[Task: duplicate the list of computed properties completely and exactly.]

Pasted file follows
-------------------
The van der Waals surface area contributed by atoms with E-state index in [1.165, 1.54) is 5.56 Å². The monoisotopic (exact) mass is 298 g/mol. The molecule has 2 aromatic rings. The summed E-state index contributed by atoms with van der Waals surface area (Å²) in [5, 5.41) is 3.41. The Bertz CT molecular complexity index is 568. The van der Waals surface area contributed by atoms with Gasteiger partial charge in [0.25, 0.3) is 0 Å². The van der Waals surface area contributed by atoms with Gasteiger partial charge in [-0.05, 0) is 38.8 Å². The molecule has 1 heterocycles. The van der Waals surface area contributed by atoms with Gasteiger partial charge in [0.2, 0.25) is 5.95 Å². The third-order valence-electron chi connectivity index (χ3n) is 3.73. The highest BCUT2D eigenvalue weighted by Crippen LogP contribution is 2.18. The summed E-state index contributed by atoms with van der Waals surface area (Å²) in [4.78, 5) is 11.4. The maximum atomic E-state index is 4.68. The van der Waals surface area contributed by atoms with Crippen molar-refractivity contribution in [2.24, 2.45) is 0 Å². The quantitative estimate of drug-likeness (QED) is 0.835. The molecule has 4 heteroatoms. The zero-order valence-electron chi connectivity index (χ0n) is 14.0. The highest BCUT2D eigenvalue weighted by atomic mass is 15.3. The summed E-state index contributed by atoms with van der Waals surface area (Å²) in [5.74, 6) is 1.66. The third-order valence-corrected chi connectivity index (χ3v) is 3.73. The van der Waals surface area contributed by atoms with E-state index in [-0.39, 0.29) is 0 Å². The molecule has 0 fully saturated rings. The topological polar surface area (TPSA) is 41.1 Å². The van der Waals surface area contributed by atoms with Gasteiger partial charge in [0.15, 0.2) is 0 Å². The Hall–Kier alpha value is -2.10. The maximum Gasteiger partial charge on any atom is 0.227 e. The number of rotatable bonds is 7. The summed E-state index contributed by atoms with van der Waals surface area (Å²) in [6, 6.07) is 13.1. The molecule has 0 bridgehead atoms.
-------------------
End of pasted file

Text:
The van der Waals surface area contributed by atoms with E-state index in [1.165, 1.54) is 5.56 Å². The monoisotopic (exact) mass is 298 g/mol. The molecule has 2 aromatic rings. The summed E-state index contributed by atoms with van der Waals surface area (Å²) in [5, 5.41) is 3.41. The Bertz CT molecular complexity index is 568. The van der Waals surface area contributed by atoms with Gasteiger partial charge in [0.25, 0.3) is 0 Å². The van der Waals surface area contributed by atoms with Gasteiger partial charge in [-0.05, 0) is 38.8 Å². The molecule has 1 heterocycles. The van der Waals surface area contributed by atoms with Gasteiger partial charge in [0.2, 0.25) is 5.95 Å². The third-order valence-electron chi connectivity index (χ3n) is 3.73. The highest BCUT2D eigenvalue weighted by Crippen LogP contribution is 2.18. The summed E-state index contributed by atoms with van der Waals surface area (Å²) in [4.78, 5) is 11.4. The maximum atomic E-state index is 4.68. The van der Waals surface area contributed by atoms with Crippen molar-refractivity contribution in [2.24, 2.45) is 0 Å². The quantitative estimate of drug-likeness (QED) is 0.835. The molecule has 4 heteroatoms. The zero-order valence-electron chi connectivity index (χ0n) is 14.0. The highest BCUT2D eigenvalue weighted by atomic mass is 15.3. The summed E-state index contributed by atoms with van der Waals surface area (Å²) in [5.74, 6) is 1.66. The third-order valence-corrected chi connectivity index (χ3v) is 3.73. The van der Waals surface area contributed by atoms with E-state index in [-0.39, 0.29) is 0 Å². The molecule has 0 fully saturated rings. The topological polar surface area (TPSA) is 41.1 Å². The van der Waals surface area contributed by atoms with Gasteiger partial charge in [0.15, 0.2) is 0 Å². The Hall–Kier alpha value is -2.10. The maximum Gasteiger partial charge on any atom is 0.227 e. The number of rotatable bonds is 7. The summed E-state index contributed by atoms with van der Waals surface area (Å²) in [6, 6.07) is 13.1. The molecule has 0 bridgehead atoms.